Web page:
Dan Kiley Landscape at Cathedral of the Immaculate Conception
Published August 1, 2006
The site is threatened by a proposed Downtown Transportation Center. The hope is that by raising awareness of the significance of this project, the City will create a design that is minimally intrusive on Kiley’s landscape.
After a devastating fire in 1972 destroyed the historic St. Patrick’s Chapel and Rectory in downtown Burlington, the Catholic diocese chose to construct a new, modern cathedral on the same site to serve Vermont’s Roman Catholic population. After reviewing over fifty proposals for the design of the new cathedral, in 1974 the diocese selected the team of New York architect Edward Larrabee Barnes and Vermont landscape architect Dan Kiley to create an integrated program for the site in which the Cathedral and surrounding landscape interact to provide a quiet respite from the downtown area. Completed in 1977, Kiley’s landscape consists of one-hundred twenty-three locust trees laid in a grid following the angles of Barnes’ unique five-sided sanctuary. Currently, the site is threatened by a proposed Downtown Transportation Center facility to be constructed along one of the streets bordering the Church property. The Downtown Transportation Center is in its initial design phase. It is hoped that by raising awareness early on of the significance of the Barnes and Kiley project, City officials and project planners will create a design that is minimally intrusive on Kiley’s landscape and does not detract from the ability of the public to enjoy and appreciate one of Burlington’s most unique and important cultural resources.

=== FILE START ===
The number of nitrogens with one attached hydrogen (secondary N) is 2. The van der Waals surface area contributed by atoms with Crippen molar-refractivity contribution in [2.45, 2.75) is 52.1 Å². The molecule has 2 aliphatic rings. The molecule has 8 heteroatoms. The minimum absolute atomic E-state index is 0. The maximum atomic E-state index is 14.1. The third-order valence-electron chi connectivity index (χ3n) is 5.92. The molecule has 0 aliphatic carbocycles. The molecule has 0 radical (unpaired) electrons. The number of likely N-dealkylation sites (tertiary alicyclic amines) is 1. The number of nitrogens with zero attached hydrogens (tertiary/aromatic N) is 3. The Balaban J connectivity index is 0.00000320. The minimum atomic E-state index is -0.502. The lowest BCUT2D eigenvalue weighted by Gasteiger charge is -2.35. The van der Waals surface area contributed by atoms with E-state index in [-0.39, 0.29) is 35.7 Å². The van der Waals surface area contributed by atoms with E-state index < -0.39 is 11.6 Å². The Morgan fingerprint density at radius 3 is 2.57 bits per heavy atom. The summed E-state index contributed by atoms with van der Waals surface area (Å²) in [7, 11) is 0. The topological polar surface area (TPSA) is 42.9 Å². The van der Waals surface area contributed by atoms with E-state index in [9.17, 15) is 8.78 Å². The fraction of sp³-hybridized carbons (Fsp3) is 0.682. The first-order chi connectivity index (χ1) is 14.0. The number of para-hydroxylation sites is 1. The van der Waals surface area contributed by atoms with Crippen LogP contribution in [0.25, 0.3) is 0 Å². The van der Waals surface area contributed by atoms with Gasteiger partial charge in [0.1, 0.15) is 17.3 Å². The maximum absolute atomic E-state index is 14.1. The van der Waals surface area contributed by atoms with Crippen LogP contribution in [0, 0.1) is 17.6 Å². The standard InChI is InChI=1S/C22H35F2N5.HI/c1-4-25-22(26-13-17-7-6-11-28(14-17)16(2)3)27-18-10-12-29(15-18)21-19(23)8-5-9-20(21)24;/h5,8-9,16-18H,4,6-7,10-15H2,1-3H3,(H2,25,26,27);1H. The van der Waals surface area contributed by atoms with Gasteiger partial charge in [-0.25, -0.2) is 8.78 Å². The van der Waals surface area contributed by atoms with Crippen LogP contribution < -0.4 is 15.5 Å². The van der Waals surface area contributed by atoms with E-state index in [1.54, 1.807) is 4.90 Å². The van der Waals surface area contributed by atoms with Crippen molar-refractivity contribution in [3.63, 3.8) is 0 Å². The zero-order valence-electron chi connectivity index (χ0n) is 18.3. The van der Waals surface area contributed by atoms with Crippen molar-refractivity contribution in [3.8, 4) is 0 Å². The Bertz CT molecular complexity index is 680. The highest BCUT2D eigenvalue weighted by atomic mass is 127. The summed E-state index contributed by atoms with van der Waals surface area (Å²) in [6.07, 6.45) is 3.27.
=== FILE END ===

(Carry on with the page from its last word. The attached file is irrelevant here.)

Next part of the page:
Dan Kiley (1912-2004) was arguably one of the most important landscape architects of the twentieth century. For over sixty years and in more than a thousand projects, he transformed the landscapes of private houses, public institutions, and vast urban spaces into magnificent places of natural beauty. Adhering rigorously to his lifelong tenet that the actions of humans are integral to the natural environment in which they live, he influenced generations of landscape architects and designers and heightened the public's awareness and appreciation of our man-made surroundings. In September 1997, Kiley was awarded the National Medal of Arts, the highest honor that can be bestowed upon an artist in the United States, in recognition of his significant contributions to the design of major public spaces in this country. Kiley spent the majority of his career living and working in Charlotte, Vermont, just twenty miles south of Burlington.